Reflections On Aussie Birds and Birdcages

by Patrick Muir on July 22, 2013

In Australia, we are blessed to have in the wild most of the caged birds you see in pet shops including cockatiels, cockatoos, parakeets and many finches including the ever popular zebra finches.

Our Huge Bird Cage Back Home

In the mild climate of most of Australia, large aviaries (cages) in the backyard are commonplace. In fact ours was an outdoor room about 8′ X 10′ where we bred plenty of parakeets, but we call them budgerigars or more commonly budgies. The building had three covered sides, corrugated iron roof and a chicken wire front with small door for us. Something similar but ours was very simple and rustic:

sympatico.ca w/ permission

They were so easy to breed because all my Dad did was make a wooden box about 12″ X 18″, put a divider panel in the middle and drill two holes in the front. We had some old tree branches in the ground that served as perches and we put plenty of nesting material on the branches for their use.

Budgies flew all over my grandparents farm in the grasses and small brush. In the wild, you will only find the blue and green. The whites with small color splotches and yellows that you see in pet stores stand out in the bush and are quickly lost to predators. You can’t plan to breed the yellows and whites and expect similar progeny because they’ll always revert back to blue and green. My fondest memory is when the chicks had developed feathers, my Dad opened one of our boxes to discover a white, a really light blue and an adorable gray color he had never seen before. All from the pedestrian blues and greens.

bbc.com.uk

Cast of Other Characters

Here’s some lesser known Aussie favorites:

Almost everyone is familiar with the common pet store cockatoo with what is known as the sulphur crest. But he can’t hold a candle to the Major Mitchell cockatoo as you can see here:

birds.about.com

A close relative of the cocky is the galahs. Like the cockatoos they fly over in flocks particularly at dusk filling the air with loud squarking and carrying on. Their rose breasts and grey wings against a blue sky can be a thrill if you plug up your ears.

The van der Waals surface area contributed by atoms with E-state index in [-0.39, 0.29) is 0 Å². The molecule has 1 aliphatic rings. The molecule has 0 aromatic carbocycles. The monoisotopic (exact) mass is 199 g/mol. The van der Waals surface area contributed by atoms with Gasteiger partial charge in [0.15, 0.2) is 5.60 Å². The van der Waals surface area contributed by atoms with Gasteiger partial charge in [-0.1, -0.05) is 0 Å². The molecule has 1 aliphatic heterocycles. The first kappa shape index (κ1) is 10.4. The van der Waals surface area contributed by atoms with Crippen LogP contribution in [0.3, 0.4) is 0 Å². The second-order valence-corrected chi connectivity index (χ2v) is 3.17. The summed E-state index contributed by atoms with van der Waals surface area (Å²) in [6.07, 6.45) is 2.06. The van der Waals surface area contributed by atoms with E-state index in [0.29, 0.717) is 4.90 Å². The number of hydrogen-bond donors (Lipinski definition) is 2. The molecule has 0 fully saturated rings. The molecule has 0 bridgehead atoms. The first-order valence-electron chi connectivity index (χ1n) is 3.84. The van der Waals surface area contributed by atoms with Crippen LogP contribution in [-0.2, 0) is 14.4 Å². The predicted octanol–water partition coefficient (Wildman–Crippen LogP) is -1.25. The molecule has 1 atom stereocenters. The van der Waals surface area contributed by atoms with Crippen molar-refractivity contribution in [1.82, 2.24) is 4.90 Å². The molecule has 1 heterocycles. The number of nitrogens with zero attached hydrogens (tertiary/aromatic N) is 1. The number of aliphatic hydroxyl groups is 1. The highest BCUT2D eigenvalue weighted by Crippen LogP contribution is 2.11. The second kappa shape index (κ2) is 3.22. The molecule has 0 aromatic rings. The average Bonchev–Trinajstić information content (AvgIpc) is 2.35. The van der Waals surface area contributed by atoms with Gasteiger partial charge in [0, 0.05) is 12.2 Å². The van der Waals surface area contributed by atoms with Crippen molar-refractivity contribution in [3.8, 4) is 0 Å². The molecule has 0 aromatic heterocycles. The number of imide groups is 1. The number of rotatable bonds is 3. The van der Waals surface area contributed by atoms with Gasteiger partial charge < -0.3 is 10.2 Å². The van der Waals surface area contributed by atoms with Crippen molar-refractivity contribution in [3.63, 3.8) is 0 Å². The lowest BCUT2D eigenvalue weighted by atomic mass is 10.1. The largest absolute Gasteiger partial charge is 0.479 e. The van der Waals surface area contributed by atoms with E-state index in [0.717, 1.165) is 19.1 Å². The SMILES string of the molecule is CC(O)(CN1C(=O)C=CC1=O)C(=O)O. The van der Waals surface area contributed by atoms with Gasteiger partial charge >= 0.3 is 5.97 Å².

wikipedia

One of the true standouts of the Australia bush has to be the rainbow lorikeet. Can you imagine waking up one morning seeing some of these at your birdbath?

wikip

The Ultimate Bird Cage

So needless to say, I’m a freak when it comes to vintage bird cages so imagine my lust when this 1950′s British bird cage showed up in my daily subscription to the design site One King’s Lane. The dimensions were an impressive 43″ L X 22″ W X 53″H. I had to include it here for posterity sake and must stop wishing awful things would happen to the twit that bought my cage. Oh, by the way the twit paid $1,250 for the honor to own my cage.

So here is my cage some rich twit has in their possession in all it’s beauty.

 

 

So enjoy my cage, you twit, and may bad karma follow you until I get over my great loss. If I ever do…

Patrick's Garden

{ 5 comments… read them below or add one }

New Hampshire Gardener August 23, 2013 at 7:57 am

My grandmother was crazy about birds and at one time had 10 cages full of parakeets and finches. She often let “bluie” her special parakeet fly around her house, but one day he landed in her chair and she didin’t see him and sat on him. After that there were no more flying birds in her house! Thanks for the memories.

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Patrick August 23, 2013 at 2:48 pm

Ouch, what a way to go? She must have felt awful. We had a parakeet when I was a teenager who would perch on my finger and would rest on the back of couch while we were watching TV. Until…a mystery black cat showed up on our doorstep one Halloween and my Mum gave it a saucer of milk and she never left. So the poor bird lived terrorized for the rest of its miserable existence. But Kitty was a joy for the whole family and probably lived about ten years.

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MrBrownThumb August 23, 2013 at 1:29 pm

Birds were probably the only “pet” I never had growing up that I actually wanted. That’s pretty interesting about the coloration that you find in them the wild versus the ones in captivity. I figured they would be common in the wild too. BTW, did you ever see (read about) the parakeets that live in Chicago? There’s a whole colony of them that have managed to survive our winters and take up residence on the South Side of the City.

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Patrick August 23, 2013 at 3:07 pm

Hadn’t heard about the Chicago Monk parakeets which are a South American species. The key to their survival is they are the only birds that raise their young and continue to live in their well constructed twig nests which can measure 6′ across and house ten pairs. Thanks for the fascinating “heads up”.

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snowbird August 23, 2013 at 5:49 pm

Ahhhh, you’ll hate me for this, but I hate to see a caged bird, they were all meant to fly…and once domesticated….it’s a never ending cycle, and there are good owners and bad…..and I’ve seen the abuse of birds in tiny cages.

btw…I have subscribed, but am not getting email notifications of your posts….where am I going wrong?

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